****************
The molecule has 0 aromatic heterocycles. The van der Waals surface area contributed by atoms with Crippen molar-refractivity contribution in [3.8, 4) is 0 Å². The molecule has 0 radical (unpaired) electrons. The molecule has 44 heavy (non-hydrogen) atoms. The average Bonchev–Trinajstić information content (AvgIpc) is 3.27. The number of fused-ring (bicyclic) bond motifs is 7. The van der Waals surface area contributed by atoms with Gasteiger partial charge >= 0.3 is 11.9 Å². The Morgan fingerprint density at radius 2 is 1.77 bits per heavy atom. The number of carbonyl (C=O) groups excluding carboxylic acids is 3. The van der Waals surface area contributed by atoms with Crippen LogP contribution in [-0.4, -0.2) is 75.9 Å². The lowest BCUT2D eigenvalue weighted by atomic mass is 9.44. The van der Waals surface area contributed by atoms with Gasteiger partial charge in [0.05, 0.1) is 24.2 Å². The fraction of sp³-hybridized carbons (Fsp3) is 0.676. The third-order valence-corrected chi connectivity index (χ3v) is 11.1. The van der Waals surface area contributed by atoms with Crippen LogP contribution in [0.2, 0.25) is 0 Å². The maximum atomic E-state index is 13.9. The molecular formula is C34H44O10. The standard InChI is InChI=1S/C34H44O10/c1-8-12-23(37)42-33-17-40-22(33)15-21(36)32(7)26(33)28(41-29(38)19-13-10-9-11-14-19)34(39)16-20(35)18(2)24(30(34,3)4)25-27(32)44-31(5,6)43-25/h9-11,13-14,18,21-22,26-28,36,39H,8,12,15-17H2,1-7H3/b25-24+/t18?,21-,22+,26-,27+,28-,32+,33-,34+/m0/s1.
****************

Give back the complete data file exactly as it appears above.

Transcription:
The molecule has 0 aromatic heterocycles. The van der Waals surface area contributed by atoms with Crippen molar-refractivity contribution in [3.8, 4) is 0 Å². The molecule has 0 radical (unpaired) electrons. The molecule has 44 heavy (non-hydrogen) atoms. The average Bonchev–Trinajstić information content (AvgIpc) is 3.27. The number of fused-ring (bicyclic) bond motifs is 7. The van der Waals surface area contributed by atoms with Gasteiger partial charge >= 0.3 is 11.9 Å². The Morgan fingerprint density at radius 2 is 1.77 bits per heavy atom. The number of carbonyl (C=O) groups excluding carboxylic acids is 3. The van der Waals surface area contributed by atoms with Crippen LogP contribution in [-0.4, -0.2) is 75.9 Å². The lowest BCUT2D eigenvalue weighted by atomic mass is 9.44. The van der Waals surface area contributed by atoms with Gasteiger partial charge in [0.05, 0.1) is 24.2 Å². The fraction of sp³-hybridized carbons (Fsp3) is 0.676. The third-order valence-corrected chi connectivity index (χ3v) is 11.1. The van der Waals surface area contributed by atoms with Crippen LogP contribution in [0.2, 0.25) is 0 Å². The maximum atomic E-state index is 13.9. The molecular formula is C34H44O10. The standard InChI is InChI=1S/C34H44O10/c1-8-12-23(37)42-33-17-40-22(33)15-21(36)32(7)26(33)28(41-29(38)19-13-10-9-11-14-19)34(39)16-20(35)18(2)24(30(34,3)4)25-27(32)44-31(5,6)43-25/h9-11,13-14,18,21-22,26-28,36,39H,8,12,15-17H2,1-7H3/b25-24+/t18?,21-,22+,26-,27+,28-,32+,33-,34+/m0/s1.